(THIS ARTICLE IS COURTESY OF THE NATIONAL REVIEW)
My friend Maureen Callahan (who, like me, is a longtime fan of Howard Stern’s celebrity interviews, which elicit more frankness than anybody’s) says Hillary Clinton’s appearance on the Stern show amounts to her “biggest hint yet that she’s mulling a 2020 presidential run.” Clinton is ostensibly on tour to promote one of those “book projects” — I didn’t say “books” — slapped together by ghostwriters that she and her daughter keep putting their names on for the apparent sole purpose of giving them a hook for television appearances. As Callahan notes, on the Stern show Clinton more or less dropped the pretense that she was there to promote a book. She was there to promote herself, and as Callahan also notes, Stern’s style provides a nearly unique opportunity for anyone who wants to come across as human and genuine. Stern thinks that Clinton’s avoidance of his show in 2016 cost her the election. She certainly could have used some help in the human-and-genuine department. Stern reaches exactly the sort of audience Hillary needs to hate her a bit less.
Where I differ from Callahan is on this point: Clinton isn’t doing anything new. She keeps saying the same thing in slightly different ways. What she’s saying is this: I am open to running again, so please, American people, beg me to get in this race. She’s doing this because she wants the pollsters to go out and see if she would vault to the top of the field. She sent her Renfro, Philippe Reines, out more than a year ago to beg pollsters and pundits to add her to the list of contenders: “It’s curious why Hillary Clinton’s name isn’t in the mix — either conversationally or in formal polling — as a 2020 candidate,” Reines said last October. “She’s younger than Donald Trump by a year. She’s younger than Joe Biden by four years. Is it that she’s run before? This would be Bernie Sanders’ second time, and Biden’s third time. Is it lack of support? She had 65 million people vote for her,” etc.
Yet the only people who want Hillary to run are comics, Republicans, Republican comics . . . . people like me. Democrats realize she blew it. Democratic fundraisers are furious with her for being such a poor candidate that she created the Trump presidency. There was an open path to the White House, she had a huge fundraising advantage, she had only token opposition from a batty old socialist in the primary, she had Barack Obama’s blessing, and she lost against a total novice because people just can’t stand her. Her token opposition turned into the siege of Leningrad. Her convention speech underwhelmed. She did not and indeed could not explain the clandestine means she set up for removing her communications from public scrutiny, committing the felony of taking classified information out of secure channels in the process. She did not and indeed could not offer a better rationale for her candidacy than a combination of “I deserve this” and “Trump is worse.”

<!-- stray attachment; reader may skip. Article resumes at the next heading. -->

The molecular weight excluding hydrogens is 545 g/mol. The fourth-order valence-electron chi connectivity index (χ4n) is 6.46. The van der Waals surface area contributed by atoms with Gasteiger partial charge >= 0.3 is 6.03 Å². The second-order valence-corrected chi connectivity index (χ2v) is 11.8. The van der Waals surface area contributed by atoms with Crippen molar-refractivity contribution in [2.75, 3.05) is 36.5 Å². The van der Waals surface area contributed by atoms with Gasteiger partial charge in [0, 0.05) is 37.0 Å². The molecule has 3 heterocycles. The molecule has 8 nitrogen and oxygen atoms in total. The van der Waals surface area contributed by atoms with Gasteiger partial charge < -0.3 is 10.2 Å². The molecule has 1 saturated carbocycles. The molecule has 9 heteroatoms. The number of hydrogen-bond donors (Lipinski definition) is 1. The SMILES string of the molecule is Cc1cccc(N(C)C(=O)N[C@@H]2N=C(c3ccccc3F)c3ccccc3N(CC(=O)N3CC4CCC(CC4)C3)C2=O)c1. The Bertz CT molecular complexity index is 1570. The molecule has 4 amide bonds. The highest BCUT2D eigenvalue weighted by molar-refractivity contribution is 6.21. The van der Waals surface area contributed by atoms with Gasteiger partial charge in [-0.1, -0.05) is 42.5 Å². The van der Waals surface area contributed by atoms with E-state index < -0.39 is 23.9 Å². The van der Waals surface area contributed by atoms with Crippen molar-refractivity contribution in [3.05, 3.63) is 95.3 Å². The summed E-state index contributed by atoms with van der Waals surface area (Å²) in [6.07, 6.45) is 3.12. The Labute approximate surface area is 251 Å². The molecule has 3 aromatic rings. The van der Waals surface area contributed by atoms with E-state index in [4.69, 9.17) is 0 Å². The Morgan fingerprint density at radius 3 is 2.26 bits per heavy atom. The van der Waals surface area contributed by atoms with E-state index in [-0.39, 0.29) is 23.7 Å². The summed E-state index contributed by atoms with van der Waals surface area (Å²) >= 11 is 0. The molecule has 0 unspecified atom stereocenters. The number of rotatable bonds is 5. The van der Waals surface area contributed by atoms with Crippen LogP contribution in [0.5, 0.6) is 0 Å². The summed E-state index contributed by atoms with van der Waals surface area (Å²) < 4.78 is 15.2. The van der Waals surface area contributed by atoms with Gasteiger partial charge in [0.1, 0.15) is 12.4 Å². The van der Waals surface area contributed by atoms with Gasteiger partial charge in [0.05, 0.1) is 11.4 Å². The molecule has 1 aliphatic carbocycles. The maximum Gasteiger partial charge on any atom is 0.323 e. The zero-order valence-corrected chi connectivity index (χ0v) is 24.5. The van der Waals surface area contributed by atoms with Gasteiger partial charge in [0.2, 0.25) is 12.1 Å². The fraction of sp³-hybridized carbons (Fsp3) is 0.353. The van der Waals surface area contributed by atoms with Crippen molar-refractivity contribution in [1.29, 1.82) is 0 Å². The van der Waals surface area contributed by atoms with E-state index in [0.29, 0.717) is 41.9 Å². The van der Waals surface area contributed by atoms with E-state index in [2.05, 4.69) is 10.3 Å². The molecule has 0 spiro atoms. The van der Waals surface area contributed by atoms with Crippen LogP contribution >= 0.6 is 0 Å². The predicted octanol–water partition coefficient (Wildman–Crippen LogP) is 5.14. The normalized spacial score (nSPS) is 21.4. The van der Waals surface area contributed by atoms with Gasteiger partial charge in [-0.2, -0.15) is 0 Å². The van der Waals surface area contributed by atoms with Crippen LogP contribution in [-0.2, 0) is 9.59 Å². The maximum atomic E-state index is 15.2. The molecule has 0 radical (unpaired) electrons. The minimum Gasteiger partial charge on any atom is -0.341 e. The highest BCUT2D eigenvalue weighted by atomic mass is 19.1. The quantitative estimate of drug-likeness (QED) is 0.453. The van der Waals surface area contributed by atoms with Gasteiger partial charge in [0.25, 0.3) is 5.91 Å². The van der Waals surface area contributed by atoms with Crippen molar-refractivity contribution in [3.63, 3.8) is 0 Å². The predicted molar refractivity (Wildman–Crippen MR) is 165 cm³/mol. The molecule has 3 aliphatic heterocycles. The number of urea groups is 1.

This is not to say she won’t run. Maybe she will. Lately she has taken to skipping the part in which she persuades the public to clamor for her and has taken to claiming, with zero evidence, that she has been “deluged” with entreaties to run. “I’d have to make up my mind really quickly,” she said on the U.K.’s Graham Norton Show, “because it’s moving very fast.” She has been saying a version of this ever since 2016, making it clear that she is not retired and could be persuaded to run. Usually she says, in the same interview, some variant of “I’m not running,” meaning not currently running, and Democrats choose to hear that part of it because they’re sick of her.
But how would Hillary even run a campaign? She is now well to the right of the thinking of the party. She was instrumental to the passage of the Defense of Marriage Act. She voted for the Iraq War and continued to support it for years. She’s way too old to portray herself as a force for radical change. So she’d go after Biden voters, I guess. Maybe she sees delegates being divided among her, Biden, and three or four other candidates. Maybe she foresees a brokered convention from which she emerges as the Hubert Humphrey-style safe choice amid 1968-like chaos. Could Milwaukee 2020 be Chicago 1968? That’d be fun to watch.